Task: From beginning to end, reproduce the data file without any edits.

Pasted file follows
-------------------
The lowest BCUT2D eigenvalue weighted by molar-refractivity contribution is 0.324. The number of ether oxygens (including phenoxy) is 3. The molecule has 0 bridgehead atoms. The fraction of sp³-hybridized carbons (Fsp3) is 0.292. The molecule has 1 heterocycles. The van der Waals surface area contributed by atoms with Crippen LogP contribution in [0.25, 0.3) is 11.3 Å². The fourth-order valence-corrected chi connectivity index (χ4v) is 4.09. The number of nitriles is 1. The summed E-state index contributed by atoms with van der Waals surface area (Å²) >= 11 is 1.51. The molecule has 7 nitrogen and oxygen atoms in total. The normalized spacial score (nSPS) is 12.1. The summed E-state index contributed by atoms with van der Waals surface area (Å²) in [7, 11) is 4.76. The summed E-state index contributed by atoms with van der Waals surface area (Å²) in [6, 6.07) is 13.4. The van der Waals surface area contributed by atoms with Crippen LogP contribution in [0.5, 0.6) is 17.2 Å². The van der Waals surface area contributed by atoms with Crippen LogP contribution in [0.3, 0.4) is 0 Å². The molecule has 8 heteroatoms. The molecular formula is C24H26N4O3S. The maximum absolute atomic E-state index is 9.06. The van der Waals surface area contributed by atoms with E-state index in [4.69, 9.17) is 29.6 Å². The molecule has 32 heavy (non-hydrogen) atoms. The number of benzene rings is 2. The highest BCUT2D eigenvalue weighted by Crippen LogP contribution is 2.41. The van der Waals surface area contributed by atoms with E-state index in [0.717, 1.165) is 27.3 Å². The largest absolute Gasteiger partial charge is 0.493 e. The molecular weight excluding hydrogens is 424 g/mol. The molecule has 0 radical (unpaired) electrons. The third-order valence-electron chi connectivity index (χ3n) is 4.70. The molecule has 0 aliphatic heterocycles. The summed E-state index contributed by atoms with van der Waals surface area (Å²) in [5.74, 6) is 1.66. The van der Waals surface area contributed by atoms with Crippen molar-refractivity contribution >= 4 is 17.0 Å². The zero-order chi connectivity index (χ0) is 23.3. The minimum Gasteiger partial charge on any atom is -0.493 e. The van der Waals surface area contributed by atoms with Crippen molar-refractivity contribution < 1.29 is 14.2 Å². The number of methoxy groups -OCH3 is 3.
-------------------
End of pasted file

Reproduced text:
The lowest BCUT2D eigenvalue weighted by molar-refractivity contribution is 0.324. The number of ether oxygens (including phenoxy) is 3. The molecule has 0 bridgehead atoms. The fraction of sp³-hybridized carbons (Fsp3) is 0.292. The molecule has 1 heterocycles. The van der Waals surface area contributed by atoms with Crippen LogP contribution in [0.25, 0.3) is 11.3 Å². The fourth-order valence-corrected chi connectivity index (χ4v) is 4.09. The number of nitriles is 1. The summed E-state index contributed by atoms with van der Waals surface area (Å²) >= 11 is 1.51. The molecule has 7 nitrogen and oxygen atoms in total. The normalized spacial score (nSPS) is 12.1. The summed E-state index contributed by atoms with van der Waals surface area (Å²) in [7, 11) is 4.76. The summed E-state index contributed by atoms with van der Waals surface area (Å²) in [6, 6.07) is 13.4. The van der Waals surface area contributed by atoms with Crippen LogP contribution in [0.5, 0.6) is 17.2 Å². The van der Waals surface area contributed by atoms with Crippen LogP contribution in [0.3, 0.4) is 0 Å². The molecule has 8 heteroatoms. The molecular formula is C24H26N4O3S. The maximum absolute atomic E-state index is 9.06. The van der Waals surface area contributed by atoms with E-state index in [4.69, 9.17) is 29.6 Å². The molecule has 32 heavy (non-hydrogen) atoms. The number of benzene rings is 2. The highest BCUT2D eigenvalue weighted by Crippen LogP contribution is 2.41. The van der Waals surface area contributed by atoms with E-state index in [0.717, 1.165) is 27.3 Å². The largest absolute Gasteiger partial charge is 0.493 e. The molecular weight excluding hydrogens is 424 g/mol. The molecule has 0 radical (unpaired) electrons. The third-order valence-electron chi connectivity index (χ3n) is 4.70. The molecule has 0 aliphatic heterocycles. The summed E-state index contributed by atoms with van der Waals surface area (Å²) in [5.74, 6) is 1.66. The van der Waals surface area contributed by atoms with Crippen molar-refractivity contribution >= 4 is 17.0 Å². The zero-order chi connectivity index (χ0) is 23.3. The minimum Gasteiger partial charge on any atom is -0.493 e. The van der Waals surface area contributed by atoms with Crippen molar-refractivity contribution < 1.29 is 14.2 Å². The number of methoxy groups -OCH3 is 3.